DUSK: Dusks are a traditional way of preparing rice paper, which has become a popular foodstuff for many in rural areas of India.
The rolls are made from rice paper and rice flour, but the flour in the roll bounce can leave the roll sticky.
One of the popular ways of preparing dusks is by rolling them with a rubber band, which causes them to bounce and break.
The bounce can also be a sign of health problems such as diarrhoea, which is usually a result of the flour bouncing off the rice.
Dusking has also been a major cause of foodborne illnesses, with about 100 cases reported in the past two years, mostly in the northern state of Jharkhand.
But researchers have been trying to figure out why it’s not better for kids.
One possible explanation is that the bounce doesn’t have any biological impact on the rolls, says Rajiv Nair, an associate professor at the Department of Microbiology and Immunology at Jharni Medical College, in Jharpur.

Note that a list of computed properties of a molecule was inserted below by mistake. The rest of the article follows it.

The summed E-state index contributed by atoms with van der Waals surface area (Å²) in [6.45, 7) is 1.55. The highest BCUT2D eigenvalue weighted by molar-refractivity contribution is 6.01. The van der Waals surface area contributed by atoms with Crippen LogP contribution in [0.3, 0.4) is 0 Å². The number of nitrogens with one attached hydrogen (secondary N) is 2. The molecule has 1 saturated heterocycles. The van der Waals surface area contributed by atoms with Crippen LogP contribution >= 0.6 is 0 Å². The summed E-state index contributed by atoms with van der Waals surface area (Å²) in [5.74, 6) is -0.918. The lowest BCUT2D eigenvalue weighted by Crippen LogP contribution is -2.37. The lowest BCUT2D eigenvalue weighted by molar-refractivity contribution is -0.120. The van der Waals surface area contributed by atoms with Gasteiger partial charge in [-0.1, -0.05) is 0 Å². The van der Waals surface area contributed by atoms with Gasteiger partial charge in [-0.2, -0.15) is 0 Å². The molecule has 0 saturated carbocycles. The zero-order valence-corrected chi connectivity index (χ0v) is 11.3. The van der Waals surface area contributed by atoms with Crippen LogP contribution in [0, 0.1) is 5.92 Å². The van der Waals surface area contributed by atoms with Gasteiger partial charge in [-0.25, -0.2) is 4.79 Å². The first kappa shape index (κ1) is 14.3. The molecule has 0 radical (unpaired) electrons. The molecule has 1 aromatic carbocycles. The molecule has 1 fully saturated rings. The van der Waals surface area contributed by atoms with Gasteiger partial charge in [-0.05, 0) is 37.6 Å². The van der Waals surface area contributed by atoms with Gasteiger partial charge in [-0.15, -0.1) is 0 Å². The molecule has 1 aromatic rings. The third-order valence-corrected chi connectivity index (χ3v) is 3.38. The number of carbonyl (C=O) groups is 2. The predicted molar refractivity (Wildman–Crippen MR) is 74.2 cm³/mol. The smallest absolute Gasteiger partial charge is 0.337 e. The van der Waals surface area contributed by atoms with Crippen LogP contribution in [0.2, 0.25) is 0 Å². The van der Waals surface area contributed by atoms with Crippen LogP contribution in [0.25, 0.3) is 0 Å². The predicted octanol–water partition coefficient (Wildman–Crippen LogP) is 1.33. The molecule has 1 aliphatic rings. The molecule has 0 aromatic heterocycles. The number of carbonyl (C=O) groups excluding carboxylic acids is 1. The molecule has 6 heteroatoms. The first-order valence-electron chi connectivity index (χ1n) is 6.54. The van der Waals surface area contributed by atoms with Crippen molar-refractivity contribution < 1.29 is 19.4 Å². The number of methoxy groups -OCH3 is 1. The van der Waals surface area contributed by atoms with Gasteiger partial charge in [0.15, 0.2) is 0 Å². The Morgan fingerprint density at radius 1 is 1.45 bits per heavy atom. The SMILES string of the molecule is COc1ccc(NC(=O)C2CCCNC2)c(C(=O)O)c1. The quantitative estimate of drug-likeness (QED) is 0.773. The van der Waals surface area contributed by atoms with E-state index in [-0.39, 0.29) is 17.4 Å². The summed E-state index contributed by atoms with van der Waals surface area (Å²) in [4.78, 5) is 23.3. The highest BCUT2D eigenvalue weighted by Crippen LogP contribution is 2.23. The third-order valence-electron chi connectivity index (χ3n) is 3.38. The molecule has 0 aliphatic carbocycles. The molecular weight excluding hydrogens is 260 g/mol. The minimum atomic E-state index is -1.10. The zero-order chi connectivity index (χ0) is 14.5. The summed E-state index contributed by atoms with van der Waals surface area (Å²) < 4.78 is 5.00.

This might explain why dusking is not as bad as it is for other foods such as ketchup and mustard, which contain the preservative propylene glycol, or MSG.
Another possible explanation, Nair says, is that duskers have a better absorption of preservatives than other types of rice paper.
Both explanations have been tested in human trials.
In the past, rice paper bounced was more likely to cause diarrhoeas than a similar roll made with a different starch or flour, Nairs says.
However, there have been no conclusive human trials of dusk bouncing on a rice paper in the future, he says.
The paper bounces more easily than a typical rice paper when it is rolled, which makes it a good option for kids who are very young.
In Jhariwal, one of India’s poorest states, a large part of the population lives in the districts of Nalgonda, Amarnath and Rajasthan.
The region is home to about 30 million people, who are the poorest in India.
Many children are unable to go outside and have to eat at home.
The government has been encouraging them to get out of the house.
Nair hopes the dusker will help them escape this fate.
“I hope that they will use the dumroll as a way of escape,” he says, pointing to the roll on a table next to the open kitchen.
“It’s a big step for us as we want to give them a choice.”